Interview with daredevil skydiver Felix Baumgartner

Monday, October 22, 2012
Felix Baumgartner: Faster than the speed of sound 
How do you feel now that you’ve had few days since your jump on 14 October to think about your achievements?

It’s still too much to fully comprehend. Besides the physical exhaustion and mental exhilaration, the huge response from people from around the world has been humbling. I am still taking it all in, and I truly appreciate all the good wishes and congratulations that have come my way. It’s been incredible.

What are your plans for the near future?

While I’ve enjoyed my time in New Mexico and will never forget my experiences – or the people – here, it’s time for me to start working my way home.

How about long term? What are your plans?

Helicopters! You can’t keep me out of the air. I have already been flying as a commercial helicopter pilot in Europe, and now I will have the time to take that aspect of my career to the next level. I’m really looking forward to it.

While you’re moving on to new adventures, people still can’t seem to get enough of Red Bull Stratos. How can they learn more?

A feature-length documentary produced by the BBC and National Geographic is coming out later this fall. It will cover the project from the early stages through to the present – I just finished the last filming with their crew today. I’ll enjoy seeing it and reliving the adventure myself!

How does it feel for a man who has just accomplished the dream of a lifetime?

Baumgartner: "I feel like 20 tonnes of ballast have just dropped off my shoulders, that's how it feels after seven years of preparation and after you've played through this moment in your mind so many times before. It was an incredible up and down today, just like it's been with the whole project. First we got off with a beautiful launch and then we had a bit of drama with the chest pack. We were close to aborting the mission because the heater for my visor wasn't working properly. I thought 'this can't be happening'. It didn't get any better and it was very draining. But we decided to go ahead anyhow. As you can see that was the right decision."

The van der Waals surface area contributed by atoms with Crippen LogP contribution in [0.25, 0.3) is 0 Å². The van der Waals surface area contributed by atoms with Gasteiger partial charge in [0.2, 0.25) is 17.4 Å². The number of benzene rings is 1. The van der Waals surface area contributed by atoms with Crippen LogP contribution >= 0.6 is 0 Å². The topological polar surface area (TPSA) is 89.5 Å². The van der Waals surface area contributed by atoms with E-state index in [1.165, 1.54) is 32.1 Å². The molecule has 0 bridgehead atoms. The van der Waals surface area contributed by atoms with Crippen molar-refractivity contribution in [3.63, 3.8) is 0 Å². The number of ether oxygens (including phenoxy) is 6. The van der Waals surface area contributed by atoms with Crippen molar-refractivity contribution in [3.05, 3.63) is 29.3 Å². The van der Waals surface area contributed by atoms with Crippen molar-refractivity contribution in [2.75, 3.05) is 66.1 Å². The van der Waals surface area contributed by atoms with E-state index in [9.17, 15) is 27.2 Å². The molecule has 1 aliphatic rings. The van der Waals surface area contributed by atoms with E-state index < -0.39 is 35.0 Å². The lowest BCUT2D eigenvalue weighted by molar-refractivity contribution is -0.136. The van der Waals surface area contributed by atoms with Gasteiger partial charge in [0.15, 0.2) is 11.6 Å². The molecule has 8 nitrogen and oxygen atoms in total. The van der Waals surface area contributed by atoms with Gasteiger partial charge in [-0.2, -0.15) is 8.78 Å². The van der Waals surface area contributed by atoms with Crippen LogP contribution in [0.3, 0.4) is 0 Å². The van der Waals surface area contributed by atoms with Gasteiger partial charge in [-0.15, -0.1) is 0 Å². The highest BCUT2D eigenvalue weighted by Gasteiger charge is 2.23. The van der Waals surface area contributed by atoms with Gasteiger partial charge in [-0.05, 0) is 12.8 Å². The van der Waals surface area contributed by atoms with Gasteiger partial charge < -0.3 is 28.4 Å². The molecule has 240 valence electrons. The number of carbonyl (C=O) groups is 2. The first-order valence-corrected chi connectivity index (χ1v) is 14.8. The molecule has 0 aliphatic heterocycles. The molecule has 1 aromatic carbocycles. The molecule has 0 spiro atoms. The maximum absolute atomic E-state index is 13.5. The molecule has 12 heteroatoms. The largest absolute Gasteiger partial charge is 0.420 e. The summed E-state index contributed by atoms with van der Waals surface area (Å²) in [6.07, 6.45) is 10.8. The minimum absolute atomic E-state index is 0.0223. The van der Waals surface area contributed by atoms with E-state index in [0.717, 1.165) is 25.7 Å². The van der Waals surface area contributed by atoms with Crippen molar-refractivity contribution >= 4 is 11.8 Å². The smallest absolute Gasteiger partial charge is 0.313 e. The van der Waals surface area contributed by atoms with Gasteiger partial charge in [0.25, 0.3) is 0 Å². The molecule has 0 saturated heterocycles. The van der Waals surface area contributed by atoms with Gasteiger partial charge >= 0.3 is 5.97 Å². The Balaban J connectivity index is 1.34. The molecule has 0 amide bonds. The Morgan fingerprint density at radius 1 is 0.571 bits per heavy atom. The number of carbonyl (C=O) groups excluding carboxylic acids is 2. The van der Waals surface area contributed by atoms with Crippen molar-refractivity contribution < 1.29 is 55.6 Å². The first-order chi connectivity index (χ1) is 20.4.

Our hearts all stood still as you started to spin. It looked like about 30 times. Were you counting yourself?

"The exit was actually perfect. I felt like I came away very well. But then I started spinning slowly. I thought I'd just spin a few times and that would be that, but then I started to speed up. It was really brutal at times. I thought for a few seconds that I'd lose consciousness. I didn't feel a sonic boom because I was so busy just trying to stabilize myself. We'll have to wait and see if we really broke the sound barrier. It was really a lot harder than I thought it was going to be."
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